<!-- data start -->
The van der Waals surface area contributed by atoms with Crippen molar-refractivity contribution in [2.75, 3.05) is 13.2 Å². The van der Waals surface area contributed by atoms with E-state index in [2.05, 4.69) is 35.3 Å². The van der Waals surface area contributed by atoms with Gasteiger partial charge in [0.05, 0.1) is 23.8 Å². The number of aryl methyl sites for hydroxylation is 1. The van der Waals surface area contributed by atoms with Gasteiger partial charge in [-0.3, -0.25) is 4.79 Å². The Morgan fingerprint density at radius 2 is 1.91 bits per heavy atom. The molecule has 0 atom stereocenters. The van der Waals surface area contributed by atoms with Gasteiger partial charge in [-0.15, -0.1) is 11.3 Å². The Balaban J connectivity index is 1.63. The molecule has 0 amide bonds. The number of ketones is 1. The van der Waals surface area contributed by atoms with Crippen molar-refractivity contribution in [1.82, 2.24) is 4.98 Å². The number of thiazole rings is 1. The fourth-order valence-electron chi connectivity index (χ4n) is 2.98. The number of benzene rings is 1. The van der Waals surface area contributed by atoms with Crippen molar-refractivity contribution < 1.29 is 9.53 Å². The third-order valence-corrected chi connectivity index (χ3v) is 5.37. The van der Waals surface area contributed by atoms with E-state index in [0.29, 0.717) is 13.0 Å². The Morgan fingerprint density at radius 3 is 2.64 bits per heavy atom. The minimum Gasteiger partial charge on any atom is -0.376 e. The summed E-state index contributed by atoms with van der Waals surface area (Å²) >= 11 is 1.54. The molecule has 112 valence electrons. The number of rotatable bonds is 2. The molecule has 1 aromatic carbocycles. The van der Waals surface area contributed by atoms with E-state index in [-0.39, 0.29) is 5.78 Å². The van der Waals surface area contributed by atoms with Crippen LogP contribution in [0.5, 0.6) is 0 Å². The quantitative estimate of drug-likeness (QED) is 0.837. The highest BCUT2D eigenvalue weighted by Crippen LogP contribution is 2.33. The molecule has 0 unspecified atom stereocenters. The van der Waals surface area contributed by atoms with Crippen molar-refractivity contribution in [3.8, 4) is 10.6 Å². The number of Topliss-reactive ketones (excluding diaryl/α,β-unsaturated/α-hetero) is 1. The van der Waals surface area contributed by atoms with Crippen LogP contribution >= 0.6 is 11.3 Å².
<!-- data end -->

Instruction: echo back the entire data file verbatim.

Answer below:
The van der Waals surface area contributed by atoms with Crippen molar-refractivity contribution in [2.75, 3.05) is 13.2 Å². The van der Waals surface area contributed by atoms with E-state index in [2.05, 4.69) is 35.3 Å². The van der Waals surface area contributed by atoms with Gasteiger partial charge in [0.05, 0.1) is 23.8 Å². The number of aryl methyl sites for hydroxylation is 1. The van der Waals surface area contributed by atoms with Gasteiger partial charge in [-0.3, -0.25) is 4.79 Å². The Morgan fingerprint density at radius 2 is 1.91 bits per heavy atom. The molecule has 0 atom stereocenters. The van der Waals surface area contributed by atoms with Gasteiger partial charge in [-0.15, -0.1) is 11.3 Å². The Balaban J connectivity index is 1.63. The molecule has 0 amide bonds. The number of ketones is 1. The van der Waals surface area contributed by atoms with Crippen molar-refractivity contribution in [1.82, 2.24) is 4.98 Å². The number of thiazole rings is 1. The fourth-order valence-electron chi connectivity index (χ4n) is 2.98. The number of benzene rings is 1. The van der Waals surface area contributed by atoms with Crippen molar-refractivity contribution < 1.29 is 9.53 Å². The third-order valence-corrected chi connectivity index (χ3v) is 5.37. The van der Waals surface area contributed by atoms with E-state index in [0.29, 0.717) is 13.0 Å². The Morgan fingerprint density at radius 3 is 2.64 bits per heavy atom. The minimum Gasteiger partial charge on any atom is -0.376 e. The summed E-state index contributed by atoms with van der Waals surface area (Å²) >= 11 is 1.54. The molecule has 112 valence electrons. The number of rotatable bonds is 2. The molecule has 1 aromatic carbocycles. The van der Waals surface area contributed by atoms with E-state index in [-0.39, 0.29) is 5.78 Å². The van der Waals surface area contributed by atoms with Crippen LogP contribution in [0.5, 0.6) is 0 Å². The quantitative estimate of drug-likeness (QED) is 0.837. The highest BCUT2D eigenvalue weighted by Crippen LogP contribution is 2.33. The molecule has 0 unspecified atom stereocenters. The van der Waals surface area contributed by atoms with Crippen molar-refractivity contribution in [3.8, 4) is 10.6 Å². The number of Topliss-reactive ketones (excluding diaryl/α,β-unsaturated/α-hetero) is 1. The van der Waals surface area contributed by atoms with Crippen LogP contribution >= 0.6 is 11.3 Å².